Why Full Sit-ups Can Back-fire

Core training is the foundation of great athletic performance, whether you’re a seasoned pro or week-end warrior. The core consists of the lumbo-pelvic-hip complex, and the thoracic and cervical spine-not just “abs”. 29 muscles attach to this powerhouse allowing   efficient acceleration, deceleration, and stabilization during dynamic movement. The abdominal wall, part of the core, is like an anatomical corset which also includes the deep transversus abdominis, which are below your belly button, internal obliques, the lumbar multifidus, pelvic floor muscles and the diaphragm. In any athletic move, these muscles work together, like a large stable column, to fire quickly and efficiently. This core, the body’s stabilization system, is like a good foundation on a home: if it’s not built right, the house will have problems somewhere down the road. In the gym, for example, someone lying on a weight bench lifting a bar for a chest press might have their lower back several inches arched in the air, demonstrating an inefficient core. So there is some misunderstanding of what kind of ab exercises work best to keep your mid-section strong .The full sit-up, for example, can place devastating loads on your spine. Simply modifying the sit-up to a partial curl-up, with the head and shoulders lifting a few inches off the floor, would be better.

In a New York Times article last month, titled Core Myths, the belief that the core means only the abs was challenged, for there is no science behind the idea. Stuart McGill, a professor of spine biomechanics and chair of the Department of Kinesiology at the University of Waterloo in Canada, compares the spine to a fishing rod supported by muscular guy wires. If all the wires are tensed equally, as in the whole lumbo-pelvic –hip complex, the rod stays straight. A core exercise program should emphasize all the muscles that girdle the spine, not just the abs, to ensure balanced strength. In his lab, he’s demonstrated how an average sit-up can exceed the limit known to increase the risk of back injury in normal American workers. In fact, in 1991, the safety of the full sit-up test was deemed no longer recommended for school-aged children as a means to test their abs. Instead, the partial curl was recommended.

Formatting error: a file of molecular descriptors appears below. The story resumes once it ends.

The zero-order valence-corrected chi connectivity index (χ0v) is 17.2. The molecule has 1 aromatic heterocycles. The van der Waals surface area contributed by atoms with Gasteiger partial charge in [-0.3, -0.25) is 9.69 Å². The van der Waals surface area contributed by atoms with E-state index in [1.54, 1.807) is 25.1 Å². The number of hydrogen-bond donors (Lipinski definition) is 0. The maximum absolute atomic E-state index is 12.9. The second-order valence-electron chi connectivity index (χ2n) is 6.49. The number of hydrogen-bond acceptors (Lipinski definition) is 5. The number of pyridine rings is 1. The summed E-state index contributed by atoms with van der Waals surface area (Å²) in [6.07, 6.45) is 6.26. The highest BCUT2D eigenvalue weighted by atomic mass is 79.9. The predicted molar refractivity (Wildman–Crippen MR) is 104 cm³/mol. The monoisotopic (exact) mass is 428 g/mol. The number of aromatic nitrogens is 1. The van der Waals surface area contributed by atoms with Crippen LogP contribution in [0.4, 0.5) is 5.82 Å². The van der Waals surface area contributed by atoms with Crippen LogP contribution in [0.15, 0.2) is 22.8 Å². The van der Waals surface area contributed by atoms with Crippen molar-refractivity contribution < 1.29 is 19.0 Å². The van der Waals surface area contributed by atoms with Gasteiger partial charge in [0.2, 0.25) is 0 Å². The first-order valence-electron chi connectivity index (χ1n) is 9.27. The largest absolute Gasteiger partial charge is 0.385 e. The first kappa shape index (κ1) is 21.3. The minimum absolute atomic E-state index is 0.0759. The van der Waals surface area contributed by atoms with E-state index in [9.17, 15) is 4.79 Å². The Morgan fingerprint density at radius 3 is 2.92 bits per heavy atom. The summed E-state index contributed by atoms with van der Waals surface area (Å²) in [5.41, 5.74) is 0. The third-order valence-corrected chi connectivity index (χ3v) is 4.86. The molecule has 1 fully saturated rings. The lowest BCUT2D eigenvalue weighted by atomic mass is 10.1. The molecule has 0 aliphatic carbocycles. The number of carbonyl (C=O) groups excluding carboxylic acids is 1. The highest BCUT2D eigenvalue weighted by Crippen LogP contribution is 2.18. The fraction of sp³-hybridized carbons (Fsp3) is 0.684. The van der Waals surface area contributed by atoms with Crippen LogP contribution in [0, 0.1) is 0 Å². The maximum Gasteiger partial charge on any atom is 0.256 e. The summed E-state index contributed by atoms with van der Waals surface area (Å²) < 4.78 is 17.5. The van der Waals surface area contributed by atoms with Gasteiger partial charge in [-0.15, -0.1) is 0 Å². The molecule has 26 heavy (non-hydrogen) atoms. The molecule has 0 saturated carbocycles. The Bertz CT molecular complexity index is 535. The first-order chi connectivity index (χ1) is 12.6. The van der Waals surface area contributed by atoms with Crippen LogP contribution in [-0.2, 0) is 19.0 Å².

The full sit-up is 3 muscle actions: neck flexion, spine flexion, and hip flexion. It’s important to be able to sit up, no doubt, but repeated sit-ups   can place hundreds of pounds of compression on the lumbar disks. Hooking or holding the feet down places even greater stresses to the low back. Ironically, the bent knee sit-up has been taught to minimize the action of the hip flexor in the sit-up, though it is not correct. The abs can only curl the trunk. The sit-up is a strong hip flexor exercise whether the knees are bent or straight.

 Instead of full sit-ups, research shows that although there is no ideal exercise for each individual, the traditional crunch, or many variations of a curl-up, with the head and shoulders lifting a few inches off the floor, holding briefly, is a good exercise to challenge the abdominal muscles while imposing a minimal load to the lumbar spine. Speed of movement has an impact also. In The Journal of Strength and Conditioning Research May 2008, curl-up speeds were shown to have a significant impact on spinal loads, and that the combination of slow and moderately controlled speeds  is generally recommended for health and fitness programs. In their opinion, at the competitive level, coaches can choose fast explosive trunk exercises, but to also aim for a more varied program that includes trunk endurance, strength and good motor patterns that ensure spinal stability.

McGill says that 3 exercises, done regularly, can provide a well-rounded core stability program: practice the curl-ups, learn how to do a side-plank (lie on your side and raise yourself in a straight line, and the “bird dog” (from all fours, hands and knees, you raise an alternate arm and leg level  for 4 or 6 seconds) .

 

 Connie Aronson is an ACSM Health & Fitness Specialist in Ketchum, Idaho

Printed in the Idaho Mountain Express August 28, 2009

 

 

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About ConAron2799

Connie Aronson is an elite personal trainer who has been coaching and helping people for over three decades. She is an American College of Sports Medicine Exercise Physiologist and a BioMechanics Method Corrective Movement Specialist. Connie also holds top national certifications, including the American Council on Exercise Gold level, the Cooper Institute for Aerobics Research and AFFA . She is certified as an Active Isolated Strengthening Therapist, a method of fascia release used to facilitate stretching. Connie is an International Dance Exercise Association Elite Level Personal Trainer, which represents the highest achievement in the personal fitness training industry. She also writes a popular monthly health and fitness column for the Idaho Mountain Express in Ketchum, Idaho.

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